I also suggested that they find opportunities each day to let both of the children exercise their “will muscles” by finding appropriate situations where they could be in charge of something or help make decisions.
In addition, I invited Carl and Mary to be more aware of how often they were forgetting to collect each other. I told them couples often get into big relationship trouble when they start forgetting to greet each other warmly when one of them comes home. They smiled big, knowing smiles as they realized how much counterwill had played a part in their own relationship. Carl shared that every time he came home from work and was just “told what to do” he got angry and felt a ton of resistance himself. Now he understood why.
The results were nearly instant. After just a day or two, they noticed changes in their home. They weren’t butting heads with the kids as often and they were getting along better with each other. After a full week things were not perfect all the time, but they reported dramatic improvements.
Resistance in our children can be frustrating, but much of our frustration can be transformed when we realize this is often a natural function, an instinct, that is meant to help keep our kids safe and to help them become their own unique individuals over time.
When we are frustrated and reacting to counterwill in our children it is more difficult for us to do our jobs as parents. On top of that, when our children are stuck in resistance, things often get worse when we react to their resistance with reprimands and punishments.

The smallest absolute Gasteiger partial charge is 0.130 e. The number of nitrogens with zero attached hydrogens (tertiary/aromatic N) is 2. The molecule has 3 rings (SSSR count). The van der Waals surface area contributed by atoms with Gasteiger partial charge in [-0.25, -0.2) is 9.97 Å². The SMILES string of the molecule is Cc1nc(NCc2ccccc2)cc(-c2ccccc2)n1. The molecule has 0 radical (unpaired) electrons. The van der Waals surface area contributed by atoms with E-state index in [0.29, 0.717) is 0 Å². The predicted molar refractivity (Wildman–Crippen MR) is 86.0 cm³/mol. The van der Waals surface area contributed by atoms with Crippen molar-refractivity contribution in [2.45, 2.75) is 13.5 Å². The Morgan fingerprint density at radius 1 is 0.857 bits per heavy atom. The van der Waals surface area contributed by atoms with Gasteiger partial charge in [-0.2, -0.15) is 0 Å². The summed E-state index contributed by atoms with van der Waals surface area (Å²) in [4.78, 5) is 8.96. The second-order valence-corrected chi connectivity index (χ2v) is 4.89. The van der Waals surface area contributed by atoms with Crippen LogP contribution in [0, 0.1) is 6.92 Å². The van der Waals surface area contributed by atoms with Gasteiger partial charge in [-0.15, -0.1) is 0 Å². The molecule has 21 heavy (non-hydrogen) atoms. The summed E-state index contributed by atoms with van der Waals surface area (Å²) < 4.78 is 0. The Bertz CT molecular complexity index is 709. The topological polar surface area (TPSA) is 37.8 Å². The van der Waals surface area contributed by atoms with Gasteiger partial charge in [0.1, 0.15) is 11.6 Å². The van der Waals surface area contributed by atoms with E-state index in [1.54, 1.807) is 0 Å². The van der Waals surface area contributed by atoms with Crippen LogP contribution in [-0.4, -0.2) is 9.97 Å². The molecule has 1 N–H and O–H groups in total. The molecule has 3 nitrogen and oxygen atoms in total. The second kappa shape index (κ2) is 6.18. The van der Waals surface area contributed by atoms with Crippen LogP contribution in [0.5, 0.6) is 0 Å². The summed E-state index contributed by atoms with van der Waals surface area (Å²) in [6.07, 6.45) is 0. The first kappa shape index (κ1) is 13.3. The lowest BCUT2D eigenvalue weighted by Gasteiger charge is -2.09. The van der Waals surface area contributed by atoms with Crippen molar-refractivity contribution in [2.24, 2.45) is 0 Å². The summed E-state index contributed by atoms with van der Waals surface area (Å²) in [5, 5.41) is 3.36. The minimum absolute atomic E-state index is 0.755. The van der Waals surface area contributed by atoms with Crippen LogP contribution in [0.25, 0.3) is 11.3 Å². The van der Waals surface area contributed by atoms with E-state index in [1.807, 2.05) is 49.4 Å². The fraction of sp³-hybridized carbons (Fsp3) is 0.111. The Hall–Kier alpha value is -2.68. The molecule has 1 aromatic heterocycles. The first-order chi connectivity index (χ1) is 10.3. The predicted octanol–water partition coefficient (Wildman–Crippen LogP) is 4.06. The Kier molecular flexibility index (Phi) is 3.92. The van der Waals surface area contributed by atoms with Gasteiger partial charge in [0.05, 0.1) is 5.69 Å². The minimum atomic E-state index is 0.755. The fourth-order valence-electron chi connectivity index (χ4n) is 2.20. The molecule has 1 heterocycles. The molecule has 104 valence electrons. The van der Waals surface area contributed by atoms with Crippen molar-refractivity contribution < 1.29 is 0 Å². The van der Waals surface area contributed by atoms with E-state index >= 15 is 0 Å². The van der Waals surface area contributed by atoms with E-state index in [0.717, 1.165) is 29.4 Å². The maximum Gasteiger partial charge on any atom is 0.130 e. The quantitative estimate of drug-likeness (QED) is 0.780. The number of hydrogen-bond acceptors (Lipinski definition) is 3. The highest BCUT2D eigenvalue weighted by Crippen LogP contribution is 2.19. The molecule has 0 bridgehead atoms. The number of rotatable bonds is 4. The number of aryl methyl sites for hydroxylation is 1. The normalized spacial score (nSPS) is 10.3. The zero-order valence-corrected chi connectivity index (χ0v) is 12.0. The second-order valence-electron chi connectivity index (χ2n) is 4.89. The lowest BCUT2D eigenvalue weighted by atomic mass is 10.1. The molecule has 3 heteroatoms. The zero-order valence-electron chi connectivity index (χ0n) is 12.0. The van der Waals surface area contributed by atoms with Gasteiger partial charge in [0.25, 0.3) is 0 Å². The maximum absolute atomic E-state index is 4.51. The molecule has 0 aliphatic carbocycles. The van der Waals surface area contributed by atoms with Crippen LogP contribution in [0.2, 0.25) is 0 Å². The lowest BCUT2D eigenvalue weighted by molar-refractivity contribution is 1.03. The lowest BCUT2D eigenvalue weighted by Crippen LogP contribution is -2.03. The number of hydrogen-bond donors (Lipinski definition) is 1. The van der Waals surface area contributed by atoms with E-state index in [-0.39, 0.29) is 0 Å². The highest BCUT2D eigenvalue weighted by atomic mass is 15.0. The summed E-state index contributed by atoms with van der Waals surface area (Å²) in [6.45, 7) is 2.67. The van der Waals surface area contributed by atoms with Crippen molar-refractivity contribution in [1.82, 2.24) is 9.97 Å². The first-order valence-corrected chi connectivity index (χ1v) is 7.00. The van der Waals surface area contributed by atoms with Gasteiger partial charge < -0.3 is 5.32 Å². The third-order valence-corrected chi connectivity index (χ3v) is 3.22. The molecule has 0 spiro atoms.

Counterwill is especially difficult for us in our busy, fast-paced world because we have a lot to do. We want to feel like our children are on our team. The key to this is that we are the team’s coach — the one with greater wisdom and experience — and we need to take the lead with our kids.
Some next steps…
1- Do what Carl and Mary did and spend one week, as an experiment at first, focusing on the three principles I outlined in the article.
a. Avoid reacting negatively to counterwill in your child.
b. Collect before you direct.
c. Let your child practice making some decisions in his life.
If possible, get your spouse to participate with you. If this isn’t possible, enlist a like-minded friend with a child around the same age to do the experiment in their home at the same time.
2- Keep in mind the whole week that you are the “coach” and you are the one who is meant to take the lead and set the tone with your children. Stop yourself if you get in “reaction” mode.
3- Make an appointment with your experiment partner to check in after the week and share your experience. Talk about what worked and what you struggled with. Then discuss what changes you can put into place in your household to transform resistance long-term.
About the author
Todd Sarner, MA, MFT is a licensed psychotherapist and Director of Transformative Parenting, a Parent Consulting & Education practice in Mill Valley, California. He does individualized consultations with parents in person and on the phone as well as conducting live and online parenting classes and courses. Todd was asked by leading developmental psychologist Dr. Gordon Neufeld (“Hold On to Your Kids”) to be one of the first interns in his professional training program and he is currently a Faculty Member of the Neufeld Institute. You can reach Todd at (415) 289-6515 or by emailing email@example.com. His website is www.transformativeparenting.com